Food history: eggs (and Easter)

Holidays are all about the food. And, I just like being festive. Hence, an egg history post just in time for Easter.

I also just like eggs.

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Mark Bittman, (who I think is a great food writer and I admittedly reference him often) explains eggs very well in How to Cook Everything

“The egg is a metaphor for life and possibilities and a culinary miracle, that, with little effort or expertise, can become the feature of a meal, a vehicle for transforming leftovers, or a quick way to change a side dish into one that takes over the table.”

(Side note: Broccoli and cheese casserole with eggs in it is my favorite side dish that truly does “take over the table.”)

Indeed, although there has been a lot of controversy over eggs, no one can deny their versatility. Truly, they add so much to so many dishes – and, they can certainly hold their own as the main ingredient in a breakfast, lunch, or dinner meal.

Eggs have essentially been around since the beginning of time, with egg-laying birds being domesticated as early as 3200 BC; IncredibleEgg.com provides a great breakdown on the history of eggs over the centuries. 

Of course, while there are several varieties of egg-baring birds – ostrich and quail to name a few – we all know the chicken egg is the most popular egg by far. 

Photo credit: TacosNPolitics.Wordpress.com

In America, chicken farming got its start in the 1920s and 1930s with backyard chicken coops. From there, chicken farming expanded. In fact, many feel that chicken farming – or factory farming – has gotten much too large, but that is another post for another time.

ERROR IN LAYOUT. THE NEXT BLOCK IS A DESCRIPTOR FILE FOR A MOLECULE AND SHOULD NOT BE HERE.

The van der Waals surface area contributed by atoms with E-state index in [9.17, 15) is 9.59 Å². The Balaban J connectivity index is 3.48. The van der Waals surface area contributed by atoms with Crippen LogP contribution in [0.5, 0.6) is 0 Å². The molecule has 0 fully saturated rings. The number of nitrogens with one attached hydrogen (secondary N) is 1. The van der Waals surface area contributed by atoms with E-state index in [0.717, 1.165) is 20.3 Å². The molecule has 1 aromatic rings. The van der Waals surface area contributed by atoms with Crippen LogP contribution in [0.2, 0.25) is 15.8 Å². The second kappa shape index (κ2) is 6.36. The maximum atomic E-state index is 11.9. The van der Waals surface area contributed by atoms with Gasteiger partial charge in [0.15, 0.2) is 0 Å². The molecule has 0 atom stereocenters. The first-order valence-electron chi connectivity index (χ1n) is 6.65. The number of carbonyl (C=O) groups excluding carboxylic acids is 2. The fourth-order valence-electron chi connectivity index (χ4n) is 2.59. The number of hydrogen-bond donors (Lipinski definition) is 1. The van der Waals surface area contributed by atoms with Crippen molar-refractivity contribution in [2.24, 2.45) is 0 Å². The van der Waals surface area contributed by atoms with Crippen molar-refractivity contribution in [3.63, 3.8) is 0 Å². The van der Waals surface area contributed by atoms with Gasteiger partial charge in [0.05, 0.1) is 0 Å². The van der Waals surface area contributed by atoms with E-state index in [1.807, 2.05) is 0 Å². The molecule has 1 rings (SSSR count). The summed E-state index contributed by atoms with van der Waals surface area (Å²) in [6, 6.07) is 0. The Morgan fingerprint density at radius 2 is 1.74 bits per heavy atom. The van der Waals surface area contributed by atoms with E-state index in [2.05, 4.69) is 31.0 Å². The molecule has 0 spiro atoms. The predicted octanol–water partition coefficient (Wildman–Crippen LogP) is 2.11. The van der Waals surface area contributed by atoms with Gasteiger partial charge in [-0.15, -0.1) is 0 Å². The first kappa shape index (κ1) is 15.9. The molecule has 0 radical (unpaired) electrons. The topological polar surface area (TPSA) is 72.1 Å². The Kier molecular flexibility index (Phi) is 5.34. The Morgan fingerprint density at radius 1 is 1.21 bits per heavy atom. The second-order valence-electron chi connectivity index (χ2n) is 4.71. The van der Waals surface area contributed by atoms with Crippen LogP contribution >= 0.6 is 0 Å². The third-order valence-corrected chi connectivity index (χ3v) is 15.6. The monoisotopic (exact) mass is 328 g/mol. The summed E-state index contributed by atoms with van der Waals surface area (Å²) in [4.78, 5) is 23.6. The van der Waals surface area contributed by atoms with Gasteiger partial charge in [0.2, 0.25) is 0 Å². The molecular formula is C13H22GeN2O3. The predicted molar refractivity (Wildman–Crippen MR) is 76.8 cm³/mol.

Today, according to Incredible Egg, nearly 200 breeds and varieties of chickens exist, with America producing roughly 75 billion eggs a year. 

As with eggs themselves, their association with Easter can be traced back quite far, all the way to Medieval Europe.

Reportedly, the Church forbade people to consume eggs during Lent. Subsequently, eggs laid during that time frame would be saved, with the full excess being consumed on Easter.

The dying of Easter eggs came about from coloring them specifically red, to represent the blood of Christ shed while on the cross.

The origin of hunting for Easter eggs came about from children believing that the Easter Bunny laid eggs in fields, where they would then search for them. Stemming from the egg-hunting idea, obstacles were added to the game, with the eggs being placed in hard-to-reach places such as nestled among thorns.

Eggs and Easter are two hugely broad topics that could easily go off in a million directions, so I will stop myself here.

If you’re still hungry for more eggs, here is some further fun:

1 thought on “Food history: eggs (and Easter)

  1. Interesting discussion. While I was recently in Florida, my friend Lonnie made baked eggs for me. Delicious. I had never heard of baked eggs.

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